“Sometimes reality has a way of sneaking up and biting us in the ass. And when the dam bursts, all you can do is swim. The world of pretend is a cage, not a cocoon. We can only lie to ourselves for so long. We are tired, we are scared, denying it doesn’t change the truth. Sooner or later we have to put aside our denial and face the world. Head on, guns blazing. De Nile. It’s not just a river in Egypt, it’s a freakin’ ocean. So how do you keep from drowning in it?”
- Meredith Grey, “Grey’s Anatomy”
“Look into the depths of your own soul and learn first to know yourself, then you will understand why this illness was bound to come upon you…”
“[…] It’s hard to see the pain behind the mask
Bearing the burden of a secret storm
Sometimes she wishes she was never born
Through the wind and the rain she stands hard as a stone
In a world that she can’t rise above […]”
- “Concrete Angel”, Martina McBride
Friday was the first anniversary of my blog. For the weeks leading up to it, I was really planning to make a big deal about it; about how much has happened over the past year and how far I’ve come.
But the truth is, I haven’t come that far at all…
Yes, I’ve become a pro at telling people that I have lupus and rheumatoid arthritis. What I haven’t become good at, however, is accepting my limitations. Well, I think I’ve come to accept them for the most part, but I haven’t gotten over the fact that I need to tell the people around me about them.
It’s really hard for me to admit this. In many ways, I thought I was coming to terms with illness. I thought I was beginning to grow into this body, starting to feel comfortable in this skin.
But it has come to my attention that my filling this semester with loads of stuff has been for one reason and one reason only: to act like I’m not sick. This attempt has, however, been an abject failure. Why? Because regardless of what I was trying to prove to myself and/or others, I ended up last on the list yet again.
I tried to take comfort in things that I assumed would take away the emotional, and maybe even some of the physical pain. But the truth is, all these things did was cause more pain than was already there.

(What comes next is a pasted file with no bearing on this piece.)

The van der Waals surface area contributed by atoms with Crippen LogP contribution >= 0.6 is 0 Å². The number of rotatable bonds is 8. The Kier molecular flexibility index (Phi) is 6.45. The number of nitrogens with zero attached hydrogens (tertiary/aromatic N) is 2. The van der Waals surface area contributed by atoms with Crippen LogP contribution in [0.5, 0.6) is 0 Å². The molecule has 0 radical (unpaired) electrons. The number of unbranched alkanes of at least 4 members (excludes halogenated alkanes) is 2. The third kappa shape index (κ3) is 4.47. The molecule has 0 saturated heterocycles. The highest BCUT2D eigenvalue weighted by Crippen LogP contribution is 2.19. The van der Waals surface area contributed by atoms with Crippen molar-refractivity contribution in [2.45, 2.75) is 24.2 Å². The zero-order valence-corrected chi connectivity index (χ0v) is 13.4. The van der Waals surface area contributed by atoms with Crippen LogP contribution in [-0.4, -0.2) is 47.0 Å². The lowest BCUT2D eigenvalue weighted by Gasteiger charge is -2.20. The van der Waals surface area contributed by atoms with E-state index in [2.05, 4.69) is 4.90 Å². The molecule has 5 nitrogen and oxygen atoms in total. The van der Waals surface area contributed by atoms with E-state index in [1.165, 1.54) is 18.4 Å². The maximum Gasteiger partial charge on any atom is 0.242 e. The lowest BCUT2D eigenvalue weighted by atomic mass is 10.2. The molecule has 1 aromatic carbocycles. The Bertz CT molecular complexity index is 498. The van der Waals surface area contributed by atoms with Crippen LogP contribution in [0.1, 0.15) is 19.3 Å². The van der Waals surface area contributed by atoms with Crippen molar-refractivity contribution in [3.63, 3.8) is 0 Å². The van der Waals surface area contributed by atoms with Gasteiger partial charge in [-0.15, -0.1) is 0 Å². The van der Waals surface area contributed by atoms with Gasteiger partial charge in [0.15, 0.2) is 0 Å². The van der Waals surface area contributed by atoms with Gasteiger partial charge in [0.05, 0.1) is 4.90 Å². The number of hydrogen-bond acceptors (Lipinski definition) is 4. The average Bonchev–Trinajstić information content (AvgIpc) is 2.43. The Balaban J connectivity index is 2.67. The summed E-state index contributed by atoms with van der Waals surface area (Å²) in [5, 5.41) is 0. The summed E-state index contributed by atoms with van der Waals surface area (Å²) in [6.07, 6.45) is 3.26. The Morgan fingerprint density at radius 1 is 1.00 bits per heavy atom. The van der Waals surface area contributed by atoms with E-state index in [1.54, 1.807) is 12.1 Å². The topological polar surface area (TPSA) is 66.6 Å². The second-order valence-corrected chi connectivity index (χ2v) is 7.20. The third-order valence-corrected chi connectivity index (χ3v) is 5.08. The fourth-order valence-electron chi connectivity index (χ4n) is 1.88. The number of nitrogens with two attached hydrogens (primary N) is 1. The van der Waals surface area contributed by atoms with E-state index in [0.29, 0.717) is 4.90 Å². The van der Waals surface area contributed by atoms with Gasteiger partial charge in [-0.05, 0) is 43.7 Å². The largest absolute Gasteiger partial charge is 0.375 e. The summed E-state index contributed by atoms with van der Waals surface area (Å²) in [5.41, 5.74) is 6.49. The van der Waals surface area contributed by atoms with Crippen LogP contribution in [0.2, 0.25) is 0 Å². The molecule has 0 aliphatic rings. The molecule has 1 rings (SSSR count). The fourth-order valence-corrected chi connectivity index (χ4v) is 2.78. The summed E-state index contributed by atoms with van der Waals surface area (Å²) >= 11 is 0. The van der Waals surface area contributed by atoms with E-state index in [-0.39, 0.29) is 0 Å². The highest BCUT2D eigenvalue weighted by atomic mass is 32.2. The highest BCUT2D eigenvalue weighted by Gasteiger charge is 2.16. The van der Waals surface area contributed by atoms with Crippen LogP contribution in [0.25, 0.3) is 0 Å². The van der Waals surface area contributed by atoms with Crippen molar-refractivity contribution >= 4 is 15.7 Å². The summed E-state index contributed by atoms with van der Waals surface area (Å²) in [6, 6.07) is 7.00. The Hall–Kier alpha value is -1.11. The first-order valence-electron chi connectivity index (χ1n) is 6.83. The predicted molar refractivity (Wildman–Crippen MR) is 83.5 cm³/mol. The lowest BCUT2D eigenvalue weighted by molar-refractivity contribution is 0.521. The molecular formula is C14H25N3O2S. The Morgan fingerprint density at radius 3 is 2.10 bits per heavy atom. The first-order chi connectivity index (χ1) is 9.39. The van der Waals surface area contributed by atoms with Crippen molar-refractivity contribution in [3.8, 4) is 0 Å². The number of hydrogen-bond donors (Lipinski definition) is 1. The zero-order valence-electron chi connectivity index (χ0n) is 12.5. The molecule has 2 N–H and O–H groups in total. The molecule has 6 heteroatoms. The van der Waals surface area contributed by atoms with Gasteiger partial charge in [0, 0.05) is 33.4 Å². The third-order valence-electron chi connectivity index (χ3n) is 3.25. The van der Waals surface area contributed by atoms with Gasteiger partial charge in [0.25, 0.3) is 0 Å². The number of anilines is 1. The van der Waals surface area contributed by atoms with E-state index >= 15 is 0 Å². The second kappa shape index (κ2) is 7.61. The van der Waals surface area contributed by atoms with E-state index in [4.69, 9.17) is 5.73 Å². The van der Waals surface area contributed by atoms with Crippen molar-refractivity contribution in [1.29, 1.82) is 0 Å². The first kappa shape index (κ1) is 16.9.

And then my body fought back and put me in the most pain that I’ve been in, in a long time. It was only then that I realized what the problem was. I am sick. And I can’t continue to live my life as if I’m not…
Would I like to think that there is some cosmic occurrence behind all of this? Sure, but honestly, I’m not sure what I believe anymore.
I used to believe that modern medicine was truly amazing. But it just goes to show that when you end up with all of the symptoms at one time that modern medicine has learned to treat, it is powerless against them. I mean, I’m taking medications just to counteract the side effects of other medications.
The truth is that there is very little beauty to this experience, no real deeper meaning or truth. There is no hope that one day life will go back to normal. Maybe there never was a normal. Maybe there was only a time when life didn’t suck this much.
Because even today, I think there is a part of me that hopes one day I’ll wake up and be pain and symptom free. Not just for a day, though. I’ll wake up and the world will feel different because I won’t be sick anymore.
I get scared because there are days when I’m so down that I think I might just throw in the towel. Because if this is how I feel now, how am I going to be able to deal with this forever?
Anger is a funny thing. It is a dark beast that hides in the pit of my stomach and rears its ugly head at unexpected times, and in unexpected places. It is like lava rising up in a volcano and it relentlessly destroys everything in its path. It is especially dangerous when it is directed at nothing and no one in particular.
I do desire to be happy, I truly do. But right now I’ve hit a wall, and I’ve dug myself into a hole that’s too deep to get myself out of on my own. In some ways, I feel like no one is listening, like I’m trapped in a glass box that’s filling up with smoke, and I’m pounding on the walls, but no one hears.
Because the truth is, if I wasn’t having a hard time facing the reality of my illnesses, I would never consider not taking my medication, I would never have skipped out on my quarterly blood work to make sure the Cellcept isn’t killing me, and I would never even give thought to how many times I’ve stared down my medication bottles, thinking how easy it would be to swallow them all down and never have to deal with any of this ever again…
I’m trying to stop the cycle of self-blame and self-loathing. I’m trying to remind myself that we do not choose our illnesses, rather, our illnesses choose us. And I’d like to think that somewhere there exists a reason for all of this. But I’m tired of fighting with myself, with my body, and with everyone around me. I’m scared that no one’s ever going to love me, really love me, illnesses and all. But most of all, I’m scared that I’m never going to feel whole again…